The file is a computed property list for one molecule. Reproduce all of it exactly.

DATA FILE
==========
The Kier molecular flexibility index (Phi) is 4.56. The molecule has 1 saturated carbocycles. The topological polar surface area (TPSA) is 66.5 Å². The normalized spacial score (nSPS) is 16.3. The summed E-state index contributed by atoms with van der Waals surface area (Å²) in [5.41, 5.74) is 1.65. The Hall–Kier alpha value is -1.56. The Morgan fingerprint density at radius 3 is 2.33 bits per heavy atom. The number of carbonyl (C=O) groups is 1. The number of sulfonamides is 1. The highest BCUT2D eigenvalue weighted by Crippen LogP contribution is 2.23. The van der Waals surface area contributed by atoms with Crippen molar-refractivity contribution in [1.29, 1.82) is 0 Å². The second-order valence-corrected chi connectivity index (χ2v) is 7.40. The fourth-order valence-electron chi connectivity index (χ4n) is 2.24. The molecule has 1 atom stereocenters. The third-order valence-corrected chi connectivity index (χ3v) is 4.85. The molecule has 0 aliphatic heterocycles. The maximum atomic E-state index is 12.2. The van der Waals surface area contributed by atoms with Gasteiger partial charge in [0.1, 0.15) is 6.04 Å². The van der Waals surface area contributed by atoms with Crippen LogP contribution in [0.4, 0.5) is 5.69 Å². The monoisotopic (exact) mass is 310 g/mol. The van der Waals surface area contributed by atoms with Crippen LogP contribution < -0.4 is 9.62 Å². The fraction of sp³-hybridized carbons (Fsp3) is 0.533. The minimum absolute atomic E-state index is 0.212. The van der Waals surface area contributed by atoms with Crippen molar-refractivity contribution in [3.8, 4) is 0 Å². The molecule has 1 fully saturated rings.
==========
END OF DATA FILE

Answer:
The Kier molecular flexibility index (Phi) is 4.56. The molecule has 1 saturated carbocycles. The topological polar surface area (TPSA) is 66.5 Å². The normalized spacial score (nSPS) is 16.3. The summed E-state index contributed by atoms with van der Waals surface area (Å²) in [5.41, 5.74) is 1.65. The Hall–Kier alpha value is -1.56. The Morgan fingerprint density at radius 3 is 2.33 bits per heavy atom. The number of carbonyl (C=O) groups is 1. The number of sulfonamides is 1. The highest BCUT2D eigenvalue weighted by Crippen LogP contribution is 2.23. The van der Waals surface area contributed by atoms with Crippen molar-refractivity contribution in [1.29, 1.82) is 0 Å². The second-order valence-corrected chi connectivity index (χ2v) is 7.40. The fourth-order valence-electron chi connectivity index (χ4n) is 2.24. The molecule has 1 atom stereocenters. The third-order valence-corrected chi connectivity index (χ3v) is 4.85. The molecule has 0 aliphatic heterocycles. The maximum atomic E-state index is 12.2. The van der Waals surface area contributed by atoms with Gasteiger partial charge in [0.1, 0.15) is 6.04 Å². The van der Waals surface area contributed by atoms with Crippen LogP contribution in [0.4, 0.5) is 5.69 Å². The monoisotopic (exact) mass is 310 g/mol. The van der Waals surface area contributed by atoms with Crippen LogP contribution < -0.4 is 9.62 Å². The fraction of sp³-hybridized carbons (Fsp3) is 0.533. The minimum absolute atomic E-state index is 0.212. The van der Waals surface area contributed by atoms with Crippen molar-refractivity contribution in [3.8, 4) is 0 Å². The molecule has 1 fully saturated rings.